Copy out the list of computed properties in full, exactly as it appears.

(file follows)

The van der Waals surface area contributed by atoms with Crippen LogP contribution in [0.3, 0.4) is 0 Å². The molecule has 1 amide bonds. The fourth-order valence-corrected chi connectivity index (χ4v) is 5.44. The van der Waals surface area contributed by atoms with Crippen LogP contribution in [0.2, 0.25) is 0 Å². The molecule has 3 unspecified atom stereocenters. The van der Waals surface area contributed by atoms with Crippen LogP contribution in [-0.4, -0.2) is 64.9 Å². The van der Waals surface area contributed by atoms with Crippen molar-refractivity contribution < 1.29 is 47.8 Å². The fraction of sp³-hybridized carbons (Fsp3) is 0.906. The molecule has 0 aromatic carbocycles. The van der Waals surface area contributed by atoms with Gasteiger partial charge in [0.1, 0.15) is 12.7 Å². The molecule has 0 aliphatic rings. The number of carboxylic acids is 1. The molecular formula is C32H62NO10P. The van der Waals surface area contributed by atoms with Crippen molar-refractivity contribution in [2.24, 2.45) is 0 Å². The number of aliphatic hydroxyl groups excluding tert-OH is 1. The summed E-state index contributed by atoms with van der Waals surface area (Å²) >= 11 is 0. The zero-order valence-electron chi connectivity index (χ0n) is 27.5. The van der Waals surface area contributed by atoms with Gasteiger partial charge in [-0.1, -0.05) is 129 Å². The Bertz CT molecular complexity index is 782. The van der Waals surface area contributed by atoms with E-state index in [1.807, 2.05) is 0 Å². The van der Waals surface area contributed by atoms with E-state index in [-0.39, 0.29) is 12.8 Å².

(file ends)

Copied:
The van der Waals surface area contributed by atoms with Crippen LogP contribution in [0.3, 0.4) is 0 Å². The molecule has 1 amide bonds. The fourth-order valence-corrected chi connectivity index (χ4v) is 5.44. The van der Waals surface area contributed by atoms with Crippen LogP contribution in [0.2, 0.25) is 0 Å². The molecule has 3 unspecified atom stereocenters. The van der Waals surface area contributed by atoms with Crippen LogP contribution in [-0.4, -0.2) is 64.9 Å². The van der Waals surface area contributed by atoms with Crippen molar-refractivity contribution < 1.29 is 47.8 Å². The fraction of sp³-hybridized carbons (Fsp3) is 0.906. The molecule has 0 aromatic carbocycles. The van der Waals surface area contributed by atoms with Gasteiger partial charge in [0.1, 0.15) is 12.7 Å². The molecule has 0 aliphatic rings. The number of carboxylic acids is 1. The molecular formula is C32H62NO10P. The van der Waals surface area contributed by atoms with Crippen molar-refractivity contribution in [2.24, 2.45) is 0 Å². The number of aliphatic hydroxyl groups excluding tert-OH is 1. The summed E-state index contributed by atoms with van der Waals surface area (Å²) >= 11 is 0. The zero-order valence-electron chi connectivity index (χ0n) is 27.5. The van der Waals surface area contributed by atoms with Gasteiger partial charge in [-0.1, -0.05) is 129 Å². The Bertz CT molecular complexity index is 782. The van der Waals surface area contributed by atoms with E-state index in [1.807, 2.05) is 0 Å². The van der Waals surface area contributed by atoms with E-state index in [-0.39, 0.29) is 12.8 Å².